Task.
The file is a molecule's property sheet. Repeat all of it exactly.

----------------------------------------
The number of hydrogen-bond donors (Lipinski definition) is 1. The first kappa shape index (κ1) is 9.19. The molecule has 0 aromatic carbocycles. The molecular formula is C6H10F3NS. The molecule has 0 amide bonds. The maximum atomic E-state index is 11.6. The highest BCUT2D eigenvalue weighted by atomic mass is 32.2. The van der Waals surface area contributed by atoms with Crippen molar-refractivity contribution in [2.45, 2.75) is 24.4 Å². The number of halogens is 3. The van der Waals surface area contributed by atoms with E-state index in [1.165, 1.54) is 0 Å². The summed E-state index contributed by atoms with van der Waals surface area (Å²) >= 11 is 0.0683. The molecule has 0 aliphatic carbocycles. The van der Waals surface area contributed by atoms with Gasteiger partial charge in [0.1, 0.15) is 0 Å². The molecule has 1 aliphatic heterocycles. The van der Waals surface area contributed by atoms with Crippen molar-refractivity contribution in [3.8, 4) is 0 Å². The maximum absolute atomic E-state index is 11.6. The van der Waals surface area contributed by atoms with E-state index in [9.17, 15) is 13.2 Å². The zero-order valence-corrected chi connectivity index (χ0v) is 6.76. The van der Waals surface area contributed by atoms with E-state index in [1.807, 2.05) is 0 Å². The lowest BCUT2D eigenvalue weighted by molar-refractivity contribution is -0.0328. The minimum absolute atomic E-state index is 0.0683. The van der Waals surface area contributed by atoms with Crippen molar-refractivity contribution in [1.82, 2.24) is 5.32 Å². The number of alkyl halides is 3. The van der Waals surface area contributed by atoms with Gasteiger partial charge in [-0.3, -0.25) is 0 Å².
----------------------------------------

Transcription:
The number of hydrogen-bond donors (Lipinski definition) is 1. The first kappa shape index (κ1) is 9.19. The molecule has 0 aromatic carbocycles. The molecular formula is C6H10F3NS. The molecule has 0 amide bonds. The maximum atomic E-state index is 11.6. The highest BCUT2D eigenvalue weighted by atomic mass is 32.2. The van der Waals surface area contributed by atoms with Crippen molar-refractivity contribution in [2.45, 2.75) is 24.4 Å². The number of halogens is 3. The van der Waals surface area contributed by atoms with E-state index in [1.165, 1.54) is 0 Å². The summed E-state index contributed by atoms with van der Waals surface area (Å²) >= 11 is 0.0683. The molecule has 0 aliphatic carbocycles. The van der Waals surface area contributed by atoms with Gasteiger partial charge in [0.1, 0.15) is 0 Å². The molecule has 1 aliphatic heterocycles. The van der Waals surface area contributed by atoms with Crippen molar-refractivity contribution in [3.8, 4) is 0 Å². The maximum absolute atomic E-state index is 11.6. The van der Waals surface area contributed by atoms with E-state index in [9.17, 15) is 13.2 Å². The zero-order valence-corrected chi connectivity index (χ0v) is 6.76. The van der Waals surface area contributed by atoms with E-state index in [1.807, 2.05) is 0 Å². The lowest BCUT2D eigenvalue weighted by molar-refractivity contribution is -0.0328. The minimum absolute atomic E-state index is 0.0683. The van der Waals surface area contributed by atoms with Crippen molar-refractivity contribution in [1.82, 2.24) is 5.32 Å². The number of alkyl halides is 3. The van der Waals surface area contributed by atoms with Gasteiger partial charge in [-0.3, -0.25) is 0 Å².